For my love of going into other people’s classrooms, I always feel a sense of dread when it comes time to do the formal observations. There’s always a tendency to ‘put on a show’ rather than just ‘do your thing.’
I’m wondering why that is.
Fear of stuffing up – those lesson plans I’ve made almost always end up being stuffed up by an expected curve ball. Technology that always works sometimes doesn’t. A kid is having a moment. You get tongue-tied.
Fear of negative judgement – Teaching is a deeply personal activity and one that requires huge amounts of emotional investment if you are doing the job right. Putting yourself out there opens yourself up to the risk that someone might not like what you are doing requires strength.
I’ve been in schools where observations just happened, a senior leader would plonk themselves in the room unannounced and see what is going on.
I’ve also been in schools where observations are pre-organised.
I actually prefer the former. If observations are pre-planned there’s a tendency to show off the best aspects of your practice and hide away the faults. However without taking time to look honestly at your faults you are never going to improve.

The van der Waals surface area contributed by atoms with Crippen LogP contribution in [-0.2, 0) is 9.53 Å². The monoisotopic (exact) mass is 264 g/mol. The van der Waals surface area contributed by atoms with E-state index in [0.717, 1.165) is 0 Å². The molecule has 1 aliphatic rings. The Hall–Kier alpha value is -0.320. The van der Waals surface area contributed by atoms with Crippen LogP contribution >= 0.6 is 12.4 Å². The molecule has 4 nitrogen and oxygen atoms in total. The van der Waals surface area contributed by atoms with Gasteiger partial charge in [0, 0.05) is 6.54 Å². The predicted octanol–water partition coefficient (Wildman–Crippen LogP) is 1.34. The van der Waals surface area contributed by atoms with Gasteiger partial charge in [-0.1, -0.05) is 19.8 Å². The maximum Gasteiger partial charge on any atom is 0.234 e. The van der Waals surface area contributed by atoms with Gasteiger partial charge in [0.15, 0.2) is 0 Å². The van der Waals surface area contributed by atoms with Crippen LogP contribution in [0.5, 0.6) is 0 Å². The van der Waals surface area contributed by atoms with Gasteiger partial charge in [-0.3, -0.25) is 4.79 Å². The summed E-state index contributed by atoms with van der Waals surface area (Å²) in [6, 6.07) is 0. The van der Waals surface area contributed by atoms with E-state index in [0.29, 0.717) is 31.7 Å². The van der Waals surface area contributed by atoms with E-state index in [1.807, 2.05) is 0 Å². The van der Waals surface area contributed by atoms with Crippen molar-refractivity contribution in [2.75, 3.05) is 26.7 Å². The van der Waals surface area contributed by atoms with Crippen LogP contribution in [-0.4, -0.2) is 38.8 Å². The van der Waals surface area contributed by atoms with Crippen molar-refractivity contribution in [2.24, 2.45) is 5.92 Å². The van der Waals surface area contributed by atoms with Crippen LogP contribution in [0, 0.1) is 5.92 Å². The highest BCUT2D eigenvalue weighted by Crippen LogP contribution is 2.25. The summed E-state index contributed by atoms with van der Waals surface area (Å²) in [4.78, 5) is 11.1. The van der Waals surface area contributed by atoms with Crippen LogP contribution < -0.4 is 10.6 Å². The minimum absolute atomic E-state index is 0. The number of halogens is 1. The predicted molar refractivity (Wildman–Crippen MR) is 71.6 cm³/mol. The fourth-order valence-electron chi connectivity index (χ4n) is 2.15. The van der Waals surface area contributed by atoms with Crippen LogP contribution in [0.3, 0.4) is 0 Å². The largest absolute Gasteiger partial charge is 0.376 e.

However without a strong relationship between the person giving feedback and the person receiving feedback, the process becomes one of fear.
This is a voluntary pairing. We learn better from different people. Instead of being assigned a coach, a more productive learning relationship will occur when there is choice.
This isn’t a one time thing Often observations are infrequent which makes them a BIG DEAL. Small infrequent observations lesson the stakes and improve the opportunities for small incremental change.
Honesty and trust – First thing I was taught in teacher’s college was that without an effective relationship, learning won’t occur. Honest requires trust. You can see there was a strong pre-established relationship between the two coach and coachee that lead to honest conversations about practice and changes in learning as a result.